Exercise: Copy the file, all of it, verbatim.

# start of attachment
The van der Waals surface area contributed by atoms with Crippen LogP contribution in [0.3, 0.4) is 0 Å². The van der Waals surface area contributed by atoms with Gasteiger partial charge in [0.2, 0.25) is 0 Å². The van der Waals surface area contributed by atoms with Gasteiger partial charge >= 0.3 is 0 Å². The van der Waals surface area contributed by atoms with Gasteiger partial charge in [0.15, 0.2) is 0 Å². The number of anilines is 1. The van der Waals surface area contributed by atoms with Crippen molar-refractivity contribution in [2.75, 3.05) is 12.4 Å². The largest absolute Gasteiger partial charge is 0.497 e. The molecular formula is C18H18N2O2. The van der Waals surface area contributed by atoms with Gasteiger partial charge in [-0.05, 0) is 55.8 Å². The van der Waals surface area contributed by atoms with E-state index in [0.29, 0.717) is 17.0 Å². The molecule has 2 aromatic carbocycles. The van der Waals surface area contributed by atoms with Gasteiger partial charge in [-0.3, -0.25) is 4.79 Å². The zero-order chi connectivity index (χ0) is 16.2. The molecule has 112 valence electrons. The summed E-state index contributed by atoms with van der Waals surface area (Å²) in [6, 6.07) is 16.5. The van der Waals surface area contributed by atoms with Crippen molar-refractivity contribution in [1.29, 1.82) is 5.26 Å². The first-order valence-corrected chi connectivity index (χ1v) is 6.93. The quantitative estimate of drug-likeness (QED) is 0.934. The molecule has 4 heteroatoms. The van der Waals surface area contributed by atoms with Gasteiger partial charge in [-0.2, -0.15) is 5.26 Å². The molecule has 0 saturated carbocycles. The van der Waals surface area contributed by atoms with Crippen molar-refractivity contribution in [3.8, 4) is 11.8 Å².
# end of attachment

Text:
The van der Waals surface area contributed by atoms with Crippen LogP contribution in [0.3, 0.4) is 0 Å². The van der Waals surface area contributed by atoms with Gasteiger partial charge in [0.2, 0.25) is 0 Å². The van der Waals surface area contributed by atoms with Gasteiger partial charge >= 0.3 is 0 Å². The van der Waals surface area contributed by atoms with Gasteiger partial charge in [0.15, 0.2) is 0 Å². The number of anilines is 1. The van der Waals surface area contributed by atoms with Crippen molar-refractivity contribution in [2.75, 3.05) is 12.4 Å². The largest absolute Gasteiger partial charge is 0.497 e. The molecular formula is C18H18N2O2. The van der Waals surface area contributed by atoms with Gasteiger partial charge in [-0.05, 0) is 55.8 Å². The van der Waals surface area contributed by atoms with E-state index in [0.29, 0.717) is 17.0 Å². The molecule has 2 aromatic carbocycles. The van der Waals surface area contributed by atoms with Gasteiger partial charge in [-0.3, -0.25) is 4.79 Å². The zero-order chi connectivity index (χ0) is 16.2. The molecule has 112 valence electrons. The summed E-state index contributed by atoms with van der Waals surface area (Å²) in [6, 6.07) is 16.5. The van der Waals surface area contributed by atoms with Crippen molar-refractivity contribution in [1.29, 1.82) is 5.26 Å². The first-order valence-corrected chi connectivity index (χ1v) is 6.93. The quantitative estimate of drug-likeness (QED) is 0.934. The molecule has 4 heteroatoms. The van der Waals surface area contributed by atoms with Gasteiger partial charge in [-0.2, -0.15) is 5.26 Å². The molecule has 0 saturated carbocycles. The van der Waals surface area contributed by atoms with Crippen molar-refractivity contribution in [3.8, 4) is 11.8 Å².